43. This was extremely informative and will push me into a new direction. Although I did not do bad as a 100% self employed artist last year, I took this survey, I am not doing what I need to support myself. Still, I am in the 15%. I have high hopes that 2012 will be a better year, but it will not just happen. I have to go out there and find it. The statistics prove that an artist needs to be highly productive, creating superior quality artworks , do self marketing, do shows, be in several reputable galleries and be out there socializing big time. Even teach art to share the knowledge and make a side income. We can not live in a vacuum like the old masters who painted for the Vatican or wealthy Italian families. Dedication and discipline are key, utilizing every minute of the day to build the career as a respected collected artist like Steven DaLuz mentioned above in a comment. Steven, your work speaks for itself, it is incredible.
    Time is fleeting but it is also there for us artists who are willing to apply our uniqueness and never give up in the face of failure.

  44. I thing the survey pretty much correlates to life in general. There are the 1 and 2 percenters, then there are the rest of us. Also, something to keep in mind that the survey doesn’t directly address, is that in each of the dollar ranges, the average price per unit has a direct correlation to the size of the market for that price range. In example, if the average price for your work is $750, you would fall into a market of buyers that typically buy in that price range. So to earn, say $75,000, you would need to produce/sell more. But there are more potential buyers in that market. Where as if your average price per unit is $10,000, it clearly means you don’t have to produce/sell as much, but there are also fewer buyers in that market that can affort the higher end pieces. The quality of art should have a similar correlation.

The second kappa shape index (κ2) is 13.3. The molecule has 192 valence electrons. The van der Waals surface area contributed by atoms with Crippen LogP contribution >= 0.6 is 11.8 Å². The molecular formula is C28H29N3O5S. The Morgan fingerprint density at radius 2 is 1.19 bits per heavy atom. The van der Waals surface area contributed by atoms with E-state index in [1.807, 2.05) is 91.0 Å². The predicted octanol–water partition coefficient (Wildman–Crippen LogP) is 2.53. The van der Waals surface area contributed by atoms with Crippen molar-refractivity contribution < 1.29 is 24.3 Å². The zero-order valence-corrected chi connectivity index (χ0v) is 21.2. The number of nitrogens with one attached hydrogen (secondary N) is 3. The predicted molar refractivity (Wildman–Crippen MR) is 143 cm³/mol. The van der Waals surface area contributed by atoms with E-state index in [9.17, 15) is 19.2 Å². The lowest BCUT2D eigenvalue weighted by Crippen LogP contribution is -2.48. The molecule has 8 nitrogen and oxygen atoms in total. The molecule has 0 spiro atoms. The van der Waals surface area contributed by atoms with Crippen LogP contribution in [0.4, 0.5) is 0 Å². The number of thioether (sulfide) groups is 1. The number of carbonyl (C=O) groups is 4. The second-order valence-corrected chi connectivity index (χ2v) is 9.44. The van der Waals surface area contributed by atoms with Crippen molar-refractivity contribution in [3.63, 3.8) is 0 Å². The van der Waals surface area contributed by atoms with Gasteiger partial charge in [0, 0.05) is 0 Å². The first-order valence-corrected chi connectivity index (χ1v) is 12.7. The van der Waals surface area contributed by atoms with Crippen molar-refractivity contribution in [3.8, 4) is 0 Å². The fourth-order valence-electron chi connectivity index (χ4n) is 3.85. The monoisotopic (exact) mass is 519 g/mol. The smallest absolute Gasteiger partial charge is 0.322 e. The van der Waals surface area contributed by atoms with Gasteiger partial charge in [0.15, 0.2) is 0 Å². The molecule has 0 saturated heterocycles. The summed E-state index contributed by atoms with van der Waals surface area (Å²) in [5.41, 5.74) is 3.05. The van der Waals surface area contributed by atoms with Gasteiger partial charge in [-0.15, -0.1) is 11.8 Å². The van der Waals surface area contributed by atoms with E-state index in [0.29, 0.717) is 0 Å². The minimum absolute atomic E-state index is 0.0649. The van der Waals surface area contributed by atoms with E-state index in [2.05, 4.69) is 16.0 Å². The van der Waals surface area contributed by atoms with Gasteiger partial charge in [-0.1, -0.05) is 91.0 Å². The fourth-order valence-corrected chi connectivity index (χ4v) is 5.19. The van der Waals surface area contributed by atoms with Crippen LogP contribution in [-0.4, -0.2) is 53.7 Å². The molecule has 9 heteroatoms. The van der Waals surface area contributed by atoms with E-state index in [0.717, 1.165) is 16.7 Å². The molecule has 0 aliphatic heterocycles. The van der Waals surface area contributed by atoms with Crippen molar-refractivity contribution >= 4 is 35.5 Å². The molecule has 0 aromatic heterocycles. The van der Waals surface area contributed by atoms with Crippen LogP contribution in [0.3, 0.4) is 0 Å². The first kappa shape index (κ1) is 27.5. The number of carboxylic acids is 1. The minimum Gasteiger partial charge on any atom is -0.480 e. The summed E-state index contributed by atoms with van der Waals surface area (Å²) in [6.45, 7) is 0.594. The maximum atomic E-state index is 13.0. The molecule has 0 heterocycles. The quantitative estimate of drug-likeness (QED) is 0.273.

From a market competition standpoint, we are really only competing within our market ranges. It would be interesting to see some data on avg price point ranges vs dollars earned to see, within certain markets, who is kickin’ butt and who isn’t. If someone is in a lower price point market, but are earning $50,000, they have figured it out and need to share that info! Likewise, if someone is selling at an avg of $10,000 per unit but only earned $20,000, they aren’t working too hard at it.

  45. One thing I forgot to mention in my previous post. The high end artists that make the most income also produce fewer paintings by design. This is to keep the demand higher than the available works. But that strategy only works for the elite. Also, since the market is so small at that end of the scale, it puts huge pressure on the artists to only offer their absolute best works.

  46. Jason, you are very special.
    Thanks for the surveys and posting the comments.
    After a life in graphic design and magazine photography, I’ve retired and am painting seriously .
    My paintings are better now with more life experience. But, I’m racing the clock.
    I hope you investigate artists’ success at internet selling, website uses and juried art shows.
    And, how does the cost of shipping to a gallery in another city affect the price of ones art?